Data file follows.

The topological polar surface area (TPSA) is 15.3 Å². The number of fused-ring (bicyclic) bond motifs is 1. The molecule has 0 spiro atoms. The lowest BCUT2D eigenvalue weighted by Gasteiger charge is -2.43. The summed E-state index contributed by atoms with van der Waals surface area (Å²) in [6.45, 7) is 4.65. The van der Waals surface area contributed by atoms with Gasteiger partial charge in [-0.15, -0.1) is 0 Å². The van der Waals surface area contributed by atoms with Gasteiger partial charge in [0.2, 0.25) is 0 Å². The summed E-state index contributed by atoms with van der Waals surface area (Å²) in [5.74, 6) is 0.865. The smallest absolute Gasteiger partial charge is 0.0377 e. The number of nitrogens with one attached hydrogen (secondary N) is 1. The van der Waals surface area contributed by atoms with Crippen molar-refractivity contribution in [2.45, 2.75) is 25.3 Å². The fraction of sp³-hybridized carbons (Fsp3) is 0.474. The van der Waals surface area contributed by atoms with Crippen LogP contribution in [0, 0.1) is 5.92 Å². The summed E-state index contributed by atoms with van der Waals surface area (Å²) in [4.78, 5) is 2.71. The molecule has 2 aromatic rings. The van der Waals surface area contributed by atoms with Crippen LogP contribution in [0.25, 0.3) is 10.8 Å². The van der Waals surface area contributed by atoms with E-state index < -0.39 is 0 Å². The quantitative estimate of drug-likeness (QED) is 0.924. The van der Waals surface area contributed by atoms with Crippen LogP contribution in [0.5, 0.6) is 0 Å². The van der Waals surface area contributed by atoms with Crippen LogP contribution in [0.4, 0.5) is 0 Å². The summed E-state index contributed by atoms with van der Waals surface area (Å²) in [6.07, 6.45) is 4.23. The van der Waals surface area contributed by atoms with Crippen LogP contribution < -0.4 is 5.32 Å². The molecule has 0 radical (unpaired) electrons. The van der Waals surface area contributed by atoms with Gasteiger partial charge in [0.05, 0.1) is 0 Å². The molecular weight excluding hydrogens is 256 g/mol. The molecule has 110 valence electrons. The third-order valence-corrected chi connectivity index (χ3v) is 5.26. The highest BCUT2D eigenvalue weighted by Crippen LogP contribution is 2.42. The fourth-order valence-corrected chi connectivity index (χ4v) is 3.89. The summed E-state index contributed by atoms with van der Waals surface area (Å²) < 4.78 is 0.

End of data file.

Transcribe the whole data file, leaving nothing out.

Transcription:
The topological polar surface area (TPSA) is 15.3 Å². The number of fused-ring (bicyclic) bond motifs is 1. The molecule has 0 spiro atoms. The lowest BCUT2D eigenvalue weighted by Gasteiger charge is -2.43. The summed E-state index contributed by atoms with van der Waals surface area (Å²) in [6.45, 7) is 4.65. The van der Waals surface area contributed by atoms with Gasteiger partial charge in [-0.15, -0.1) is 0 Å². The van der Waals surface area contributed by atoms with Gasteiger partial charge in [0.2, 0.25) is 0 Å². The summed E-state index contributed by atoms with van der Waals surface area (Å²) in [5.74, 6) is 0.865. The smallest absolute Gasteiger partial charge is 0.0377 e. The number of nitrogens with one attached hydrogen (secondary N) is 1. The van der Waals surface area contributed by atoms with Crippen molar-refractivity contribution in [2.45, 2.75) is 25.3 Å². The fraction of sp³-hybridized carbons (Fsp3) is 0.474. The van der Waals surface area contributed by atoms with Crippen LogP contribution in [0, 0.1) is 5.92 Å². The summed E-state index contributed by atoms with van der Waals surface area (Å²) in [4.78, 5) is 2.71. The molecule has 2 aromatic rings. The van der Waals surface area contributed by atoms with Crippen LogP contribution in [0.25, 0.3) is 10.8 Å². The van der Waals surface area contributed by atoms with E-state index < -0.39 is 0 Å². The quantitative estimate of drug-likeness (QED) is 0.924. The van der Waals surface area contributed by atoms with Crippen LogP contribution in [0.5, 0.6) is 0 Å². The van der Waals surface area contributed by atoms with Crippen LogP contribution in [0.4, 0.5) is 0 Å². The summed E-state index contributed by atoms with van der Waals surface area (Å²) in [6.07, 6.45) is 4.23. The van der Waals surface area contributed by atoms with Crippen LogP contribution < -0.4 is 5.32 Å². The molecule has 0 radical (unpaired) electrons. The van der Waals surface area contributed by atoms with Gasteiger partial charge in [0.05, 0.1) is 0 Å². The molecular weight excluding hydrogens is 256 g/mol. The molecule has 110 valence electrons. The third-order valence-corrected chi connectivity index (χ3v) is 5.26. The highest BCUT2D eigenvalue weighted by Crippen LogP contribution is 2.42. The fourth-order valence-corrected chi connectivity index (χ4v) is 3.89. The summed E-state index contributed by atoms with van der Waals surface area (Å²) < 4.78 is 0.